WASHINGTON – U.S. Sens. Dick Durbin (D-Illinois), Tom Harkin (D-Iowa), Sheldon Whitehouse (D-Rhode Island), Sherrod Brown (D-Ohio), and Al Franken (D-Minnesota) have introduced legislation to curb abuses that deprive employees and retirees of their earnings and retirement savings when businesses collapse.
The Protecting Employees and Retirees in Business Bankruptcies Act would make several changes to Chapter 11 bankruptcy law, putting workers’ interests near the top when companies file for bankruptcy. A companion measure has been introduced in the House of Representatives by House Judiciary Committee Ranking Member John Conyers (D-Michigan).
"American workers and retirees who give their lives to a company shouldn’t take a back seat to creditors and executive bonuses when their employer files bankruptcy,” Durbin said. “This bill ensures that if a company goes bankrupt, employees and retirees will get fair treatment.”
Corporate bankruptcies are nothing new to American workers. In too many instances, workers’ claims for compensation and benefits are denied while executives’ claims are given preferential treatment.
The Protecting Employees and Retirees in Business Bankruptcies Act will protect workers from losing out by:
Improving Recoveries for Employees and Retirees:
Increasing the amount of worker claims entitled to priority payment for unpaid wages and contributions to employee benefit plans up to $20,000;
Eliminating the difficult-to-prove restriction in current law that wage and benefit claims must be earned within 180 days of the bankruptcy filing in order to be entitled to priority payment;
Allowing employees to assert claims for losses in certain defined contribution plans when such losses result from employer fraud or breach of fiduciary duty;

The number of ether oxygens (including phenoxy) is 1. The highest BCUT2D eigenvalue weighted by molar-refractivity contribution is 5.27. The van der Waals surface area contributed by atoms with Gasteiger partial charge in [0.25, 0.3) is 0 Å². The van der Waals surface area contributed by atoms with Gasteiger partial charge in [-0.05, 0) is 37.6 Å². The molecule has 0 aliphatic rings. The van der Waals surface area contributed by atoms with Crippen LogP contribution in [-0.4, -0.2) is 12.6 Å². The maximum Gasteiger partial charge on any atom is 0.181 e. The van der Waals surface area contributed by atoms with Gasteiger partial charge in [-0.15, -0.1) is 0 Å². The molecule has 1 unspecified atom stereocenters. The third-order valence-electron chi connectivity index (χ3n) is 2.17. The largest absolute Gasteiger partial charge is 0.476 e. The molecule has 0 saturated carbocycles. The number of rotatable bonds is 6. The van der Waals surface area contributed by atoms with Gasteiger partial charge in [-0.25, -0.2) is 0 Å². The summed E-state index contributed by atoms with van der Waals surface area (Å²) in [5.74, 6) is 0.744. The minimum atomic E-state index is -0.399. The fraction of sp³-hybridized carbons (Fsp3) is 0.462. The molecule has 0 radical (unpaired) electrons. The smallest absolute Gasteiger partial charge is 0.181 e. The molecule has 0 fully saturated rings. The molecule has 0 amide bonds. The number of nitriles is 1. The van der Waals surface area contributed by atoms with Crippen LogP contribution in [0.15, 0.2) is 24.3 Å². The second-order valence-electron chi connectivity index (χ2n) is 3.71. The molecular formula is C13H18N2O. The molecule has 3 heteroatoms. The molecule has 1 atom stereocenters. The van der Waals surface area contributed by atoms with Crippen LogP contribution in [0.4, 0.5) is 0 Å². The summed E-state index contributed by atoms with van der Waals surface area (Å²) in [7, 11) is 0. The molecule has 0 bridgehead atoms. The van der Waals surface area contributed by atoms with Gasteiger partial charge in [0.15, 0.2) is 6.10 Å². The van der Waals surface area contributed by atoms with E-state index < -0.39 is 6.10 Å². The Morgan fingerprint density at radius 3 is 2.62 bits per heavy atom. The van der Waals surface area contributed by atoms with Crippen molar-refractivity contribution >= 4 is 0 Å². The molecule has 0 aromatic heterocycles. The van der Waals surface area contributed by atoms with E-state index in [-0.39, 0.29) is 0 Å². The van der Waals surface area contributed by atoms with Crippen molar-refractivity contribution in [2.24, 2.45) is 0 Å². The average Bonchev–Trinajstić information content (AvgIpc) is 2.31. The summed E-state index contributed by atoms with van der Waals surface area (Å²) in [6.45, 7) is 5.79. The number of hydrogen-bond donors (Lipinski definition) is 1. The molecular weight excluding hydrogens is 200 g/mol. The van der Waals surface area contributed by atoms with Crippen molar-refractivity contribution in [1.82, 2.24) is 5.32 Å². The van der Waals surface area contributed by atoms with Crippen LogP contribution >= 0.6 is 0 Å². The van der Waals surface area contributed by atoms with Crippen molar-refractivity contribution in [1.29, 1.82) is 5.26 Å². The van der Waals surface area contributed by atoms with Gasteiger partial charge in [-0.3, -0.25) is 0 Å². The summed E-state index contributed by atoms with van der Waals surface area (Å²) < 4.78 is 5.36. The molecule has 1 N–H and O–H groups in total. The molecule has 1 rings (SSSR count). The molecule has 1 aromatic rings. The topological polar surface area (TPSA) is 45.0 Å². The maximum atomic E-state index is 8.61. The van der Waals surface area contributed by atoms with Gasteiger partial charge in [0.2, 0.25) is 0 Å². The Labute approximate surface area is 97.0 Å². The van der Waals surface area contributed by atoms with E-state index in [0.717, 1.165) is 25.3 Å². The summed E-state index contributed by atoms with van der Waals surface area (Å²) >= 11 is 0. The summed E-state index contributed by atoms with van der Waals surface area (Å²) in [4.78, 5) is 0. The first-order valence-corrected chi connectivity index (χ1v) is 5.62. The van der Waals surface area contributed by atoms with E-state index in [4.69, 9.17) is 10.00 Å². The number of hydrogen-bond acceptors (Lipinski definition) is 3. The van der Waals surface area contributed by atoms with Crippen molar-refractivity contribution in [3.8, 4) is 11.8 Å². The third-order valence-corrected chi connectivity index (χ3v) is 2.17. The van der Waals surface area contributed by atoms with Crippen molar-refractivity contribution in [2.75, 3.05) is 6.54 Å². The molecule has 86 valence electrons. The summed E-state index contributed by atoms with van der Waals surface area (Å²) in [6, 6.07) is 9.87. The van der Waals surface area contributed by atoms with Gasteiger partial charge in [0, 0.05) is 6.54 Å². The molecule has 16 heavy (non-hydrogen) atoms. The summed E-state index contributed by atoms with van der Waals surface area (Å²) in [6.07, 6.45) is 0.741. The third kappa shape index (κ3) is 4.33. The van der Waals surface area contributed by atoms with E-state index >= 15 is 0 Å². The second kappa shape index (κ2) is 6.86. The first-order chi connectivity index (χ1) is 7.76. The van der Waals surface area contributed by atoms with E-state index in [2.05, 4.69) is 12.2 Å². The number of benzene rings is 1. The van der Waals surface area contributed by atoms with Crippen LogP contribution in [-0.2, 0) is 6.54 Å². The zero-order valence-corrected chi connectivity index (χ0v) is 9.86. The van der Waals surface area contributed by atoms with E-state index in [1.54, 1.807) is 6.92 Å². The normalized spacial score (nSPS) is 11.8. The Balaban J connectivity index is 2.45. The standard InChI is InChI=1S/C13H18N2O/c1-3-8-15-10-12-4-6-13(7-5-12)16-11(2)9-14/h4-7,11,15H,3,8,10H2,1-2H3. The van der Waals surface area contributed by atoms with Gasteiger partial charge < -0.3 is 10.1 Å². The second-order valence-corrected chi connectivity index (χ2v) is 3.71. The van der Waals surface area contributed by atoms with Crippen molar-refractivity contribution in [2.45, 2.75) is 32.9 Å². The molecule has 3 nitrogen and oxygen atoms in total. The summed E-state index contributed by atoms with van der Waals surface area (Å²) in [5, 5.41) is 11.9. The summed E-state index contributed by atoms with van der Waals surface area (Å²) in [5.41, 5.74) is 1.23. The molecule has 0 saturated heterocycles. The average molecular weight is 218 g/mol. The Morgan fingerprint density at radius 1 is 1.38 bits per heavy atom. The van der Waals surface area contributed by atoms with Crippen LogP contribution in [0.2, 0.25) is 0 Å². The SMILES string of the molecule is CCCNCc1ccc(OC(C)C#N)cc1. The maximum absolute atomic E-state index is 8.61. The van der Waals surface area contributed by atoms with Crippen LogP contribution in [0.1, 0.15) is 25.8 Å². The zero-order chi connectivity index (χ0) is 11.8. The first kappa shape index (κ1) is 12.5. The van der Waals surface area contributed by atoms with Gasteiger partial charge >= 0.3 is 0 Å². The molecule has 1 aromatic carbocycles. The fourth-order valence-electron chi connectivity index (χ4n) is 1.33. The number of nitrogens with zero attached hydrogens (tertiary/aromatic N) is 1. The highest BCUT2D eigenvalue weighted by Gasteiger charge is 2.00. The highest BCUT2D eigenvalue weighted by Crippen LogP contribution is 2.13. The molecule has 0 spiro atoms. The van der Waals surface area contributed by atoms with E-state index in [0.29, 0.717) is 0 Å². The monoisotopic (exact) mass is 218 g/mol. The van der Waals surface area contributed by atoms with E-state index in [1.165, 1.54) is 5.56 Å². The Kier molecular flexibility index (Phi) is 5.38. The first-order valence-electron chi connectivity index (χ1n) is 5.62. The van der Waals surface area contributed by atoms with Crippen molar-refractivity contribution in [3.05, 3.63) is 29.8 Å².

Establishing a new priority administrative expense for workers’ severance pay; and
Clarifying that back pay awards for WARN Act damages are entitled to the same priority as back pay for other legal violations.
Reducing Employees’ and Retirees’ Losses:
Restricting the conditions under which collective bargaining agreements and commitments to fund retiree pensions and health benefits may be eliminated or adversely affected;
Preventing companies from singling out non-management retirees for concessions;
Requiring a court to consider the impact a bidder’s offer to purchase a company’s assets would have on maintaining existing jobs and preserving retiree pension and health benefits; and
Clarifying that the principal purpose of Chapter 11 bankruptcy is the preservation of jobs to the maximum extent possible
Restricting Excessive Executive Compensation Programs:
Requiring full disclosure and court approval of executive compensation packages;
Restricting the payment of bonuses and other forms of incentive compensation to senior officers and others; and
Ensuring that insiders cannot receive retiree benefits if workers have lost their retirement or health benefits.